A number of basic problems have led some scientists, engineers and entrepreneurs to hope for a future of laboratory-grown meat: conventional animal agriculture – especially via ‘Controlled Animal Feeding Operations’ (CAFOs) – is environmentally damaging, often leads to health risks (largely of disease) for both human and animal populations, and entails, in the eyes of many, undue cruelty to animals. While CAFOs and other industrial-scale solutions to meat production have been developed in order to ‘modernize’ agriculture, which generally means producing more and more food in less and less space, it seems unlikely that current strategies for meat production will continue to meet rising demand. This is, indeed, the lynchpin in arguments for developing cultured meat technology and infrastructure: many analysts expect meat consumption to rise, and even to rise at rates greater than population growth, by the mid-twenty-first century. The critical driver, these analysts maintain, is the entrance into the middles classes of eaters in developing markets like China and India.
An assumption, intrinsically un-testable but crucial for cultured meat’s advocates, is that attaining middle-class status always means incorporating more meat into one’s diet, as a marker of class status. Thus – and this is a crucial point – protein future scenarios involving cultured meat, usually rest on assumptions about global population growth, and rely as well upon projections for social and cultural change in developing economies around the globe.
What are the potential benefits of lab-grown meat?
Well, let’s emphasize that word “potential,” because there are so many unknowns about lab-grown meat. But the potential benefits include reducing or eliminating the environmental footprint of conventional animal agriculture, as well as the “moral footprint” of harm to non-human animal life. Those are potentially enormous gains. Many advocates on behalf of cultured meat also believe that it would yield a more plentiful supply of animal protein than conventional meat production – so there’s a food security gain here as well.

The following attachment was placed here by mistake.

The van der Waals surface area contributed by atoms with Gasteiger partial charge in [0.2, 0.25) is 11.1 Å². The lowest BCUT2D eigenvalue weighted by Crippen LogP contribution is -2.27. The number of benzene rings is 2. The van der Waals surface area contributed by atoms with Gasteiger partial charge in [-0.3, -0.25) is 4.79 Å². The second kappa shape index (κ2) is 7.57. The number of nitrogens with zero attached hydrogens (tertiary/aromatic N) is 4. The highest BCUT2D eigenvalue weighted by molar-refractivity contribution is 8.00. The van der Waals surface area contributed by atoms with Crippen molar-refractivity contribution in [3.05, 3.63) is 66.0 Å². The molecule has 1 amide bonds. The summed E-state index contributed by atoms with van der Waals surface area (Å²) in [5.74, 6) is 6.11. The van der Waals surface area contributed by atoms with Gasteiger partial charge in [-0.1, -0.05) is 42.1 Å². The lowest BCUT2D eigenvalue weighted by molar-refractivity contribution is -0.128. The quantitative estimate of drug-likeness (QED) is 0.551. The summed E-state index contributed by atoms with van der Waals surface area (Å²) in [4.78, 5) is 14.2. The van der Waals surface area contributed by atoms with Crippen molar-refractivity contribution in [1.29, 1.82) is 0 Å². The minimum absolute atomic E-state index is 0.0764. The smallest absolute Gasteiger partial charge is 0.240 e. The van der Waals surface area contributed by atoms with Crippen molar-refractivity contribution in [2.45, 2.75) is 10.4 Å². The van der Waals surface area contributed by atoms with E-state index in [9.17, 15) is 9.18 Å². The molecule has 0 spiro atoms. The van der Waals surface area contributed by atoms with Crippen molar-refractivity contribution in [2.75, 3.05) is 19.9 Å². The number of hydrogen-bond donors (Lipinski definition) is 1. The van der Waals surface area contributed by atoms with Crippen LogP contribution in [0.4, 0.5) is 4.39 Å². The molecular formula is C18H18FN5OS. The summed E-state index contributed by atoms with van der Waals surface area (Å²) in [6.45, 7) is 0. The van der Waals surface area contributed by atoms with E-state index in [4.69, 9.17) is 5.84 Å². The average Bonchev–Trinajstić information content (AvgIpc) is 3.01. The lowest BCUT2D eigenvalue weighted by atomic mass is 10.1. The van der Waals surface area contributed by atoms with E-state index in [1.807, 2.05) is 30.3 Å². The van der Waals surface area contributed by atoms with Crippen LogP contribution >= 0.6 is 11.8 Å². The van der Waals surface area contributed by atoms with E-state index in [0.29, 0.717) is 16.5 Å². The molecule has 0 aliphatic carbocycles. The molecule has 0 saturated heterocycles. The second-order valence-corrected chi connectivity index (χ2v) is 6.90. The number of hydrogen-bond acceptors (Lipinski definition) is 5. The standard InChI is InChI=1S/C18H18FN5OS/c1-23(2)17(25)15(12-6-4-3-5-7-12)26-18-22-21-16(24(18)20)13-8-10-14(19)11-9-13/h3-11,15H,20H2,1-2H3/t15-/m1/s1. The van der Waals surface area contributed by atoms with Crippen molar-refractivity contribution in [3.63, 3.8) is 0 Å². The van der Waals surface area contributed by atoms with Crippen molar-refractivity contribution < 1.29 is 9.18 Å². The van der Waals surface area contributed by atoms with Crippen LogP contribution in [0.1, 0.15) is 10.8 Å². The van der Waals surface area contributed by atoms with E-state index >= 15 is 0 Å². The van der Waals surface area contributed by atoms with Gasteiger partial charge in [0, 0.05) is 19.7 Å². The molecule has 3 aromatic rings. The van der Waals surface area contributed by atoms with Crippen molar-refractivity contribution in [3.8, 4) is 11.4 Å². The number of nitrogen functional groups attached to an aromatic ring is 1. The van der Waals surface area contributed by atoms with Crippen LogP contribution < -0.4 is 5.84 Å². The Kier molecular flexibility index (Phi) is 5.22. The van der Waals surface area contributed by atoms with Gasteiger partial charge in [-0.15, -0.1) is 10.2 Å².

Returning to the term, “potential,” though, I’m obliged to note that those gains are dependent on several developments, each of them difficult to predict. First there’s technical success: scientists and engineers figuring out how to make tasty meat products that are produced in industrial facilities (perhaps akin to contemporary breweries), at an industrial scale, so that costs come down to the level of conventionally-produced meat; then there’s the development of an entire industry and infrastructure around such products; then there’s the development of a consumer market that will willingly eat cultured meat, switching over from conventionally-produced meat. As with any emerging technology, while we can make guesses about what might happen, we should be careful to note that much about the future of cultured meat remains cloudy.
Which factors are likely to support the development of cultured meat?
A robust research and investment environment in which many government bodies as well as academic laboratories support cultured meat research, would be best. At present, a small number of laboratories, funded by a small number of investors and grant-makers, are working on core cultured meat technologies and trying to iron out production problems. Progress would likely be faster, if more heads and hands were involved.